Seven Steps for Disassembling and Transporting Your Bed and Bedframe

Moving is a time to make sure you only transport the items you want to keep. If your bed is important to you, follow the steps below to get it to your new place clean and in good shape. Alternatively, you could hire furniture movers to do all the heavy lifting (and packing) for you!

1. Bag up your linens.

If you’re looking at a local move, bag up all your linens and take them to the cleaners or a laundromat that will scrub them up for you. Pick them up once you relocated or on your way out of town and enjoy a freshly laundered comforter and sheets in your new space.

2. Get the mattress out of the way.

Once the mattress got stripped, get it out of the way. Don’t just lean it against the wall where it can tip over on you or block your way when taking apart the frame. If possible, move it to another room. Be prepared to wrap the mattress using a mattress bag before you load it to protect it from damage and dirt.

Remove the mattress once you’ve gathered all the sheets.

3. Move the box spring.

Box springs aren’t heavy, but they can certainly be awkward. Get a friend and move the box spring near the mattress. If needed, you can use this as a tie-down for other items in the truck. This way, you don’t have to stop on the highway to rescue your belongings. Box springs are quite hearty, so feel free to ratchet things down tightly.

4. Take pictures.

Your bed frame may not be complicated, but it’s a good idea to take some pictures of it while it’s still assembled. The last thing you need on moving day is a puzzle before you can sleep. Take photos of each corner and one video of a sweep of the whole frame for reference.

5. Bag the hardware.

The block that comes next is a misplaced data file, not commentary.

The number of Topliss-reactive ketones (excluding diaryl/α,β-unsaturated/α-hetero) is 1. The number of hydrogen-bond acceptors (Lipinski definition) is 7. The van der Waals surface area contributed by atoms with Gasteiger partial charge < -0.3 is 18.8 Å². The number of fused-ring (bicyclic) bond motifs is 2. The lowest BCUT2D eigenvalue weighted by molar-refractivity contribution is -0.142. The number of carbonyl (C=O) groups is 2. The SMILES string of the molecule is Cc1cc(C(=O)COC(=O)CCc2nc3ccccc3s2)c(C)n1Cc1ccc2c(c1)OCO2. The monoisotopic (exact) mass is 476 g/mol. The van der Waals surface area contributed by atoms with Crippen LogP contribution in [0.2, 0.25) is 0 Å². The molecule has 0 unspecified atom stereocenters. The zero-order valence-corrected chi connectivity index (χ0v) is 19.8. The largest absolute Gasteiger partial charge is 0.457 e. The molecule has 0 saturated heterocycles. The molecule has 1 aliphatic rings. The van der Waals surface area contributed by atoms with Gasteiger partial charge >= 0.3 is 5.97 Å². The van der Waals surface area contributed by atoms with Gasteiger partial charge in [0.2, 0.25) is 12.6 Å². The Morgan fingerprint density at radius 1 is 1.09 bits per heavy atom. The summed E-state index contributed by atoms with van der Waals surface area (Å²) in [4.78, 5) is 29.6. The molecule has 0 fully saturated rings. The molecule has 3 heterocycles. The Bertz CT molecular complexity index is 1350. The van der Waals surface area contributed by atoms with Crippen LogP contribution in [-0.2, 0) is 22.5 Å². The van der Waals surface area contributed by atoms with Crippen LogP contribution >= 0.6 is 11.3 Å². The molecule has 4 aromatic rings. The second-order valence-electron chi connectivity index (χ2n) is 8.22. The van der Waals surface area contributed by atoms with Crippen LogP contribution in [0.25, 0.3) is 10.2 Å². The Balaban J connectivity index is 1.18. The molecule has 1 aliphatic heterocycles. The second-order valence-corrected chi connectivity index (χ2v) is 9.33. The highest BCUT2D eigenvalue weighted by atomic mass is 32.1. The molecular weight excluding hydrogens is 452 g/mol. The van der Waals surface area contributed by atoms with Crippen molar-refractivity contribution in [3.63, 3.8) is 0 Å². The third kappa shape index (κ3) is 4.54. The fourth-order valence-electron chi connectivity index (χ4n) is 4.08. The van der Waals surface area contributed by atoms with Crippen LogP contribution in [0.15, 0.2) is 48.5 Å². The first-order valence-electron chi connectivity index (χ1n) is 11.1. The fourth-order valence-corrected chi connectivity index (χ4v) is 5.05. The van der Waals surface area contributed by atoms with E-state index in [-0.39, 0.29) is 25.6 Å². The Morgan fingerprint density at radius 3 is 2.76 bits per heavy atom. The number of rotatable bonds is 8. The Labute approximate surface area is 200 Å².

Anything you take off the frame needs to go directly into a large plastic storage bag with the tool you used. It would include hardware, zip ties, the screwdriver you used, and a hammer if the frame took a little work to get apart. Grab some packing tape and secure this bag to one of the runners.

Store the tools you used in a toolbox or any container.

6. Protect any wood.

If your bedframe has an ornate head or footboard, protect this with moving blankets, bedding, or towels before you put it in the truck. Use bungee cords to secure the padding to the wood as this protection can slip off in transport.

7. Tie things down.

When you finally get the truck loaded, it may be tempting to skip the tie-down step. After all, the stuff inside is dense, and nobody knows that better than the folks who loaded it. However, your belongings can shift in transport. If you’re moving in an open pickup, this means the whole load may start falling out, one piece at a time. For those who prefer a closed truck, unsecured things become a dangerous avalanche at your destination. Your belongings, now damaged, may fall on top of you as you open the doors. Use ratchet straps to secure the load.

Packing and unpacking are always labor-intensive. By taking things apart safely, loading them logically, and securing them carefully, you can take a lot of the risk out of moving.

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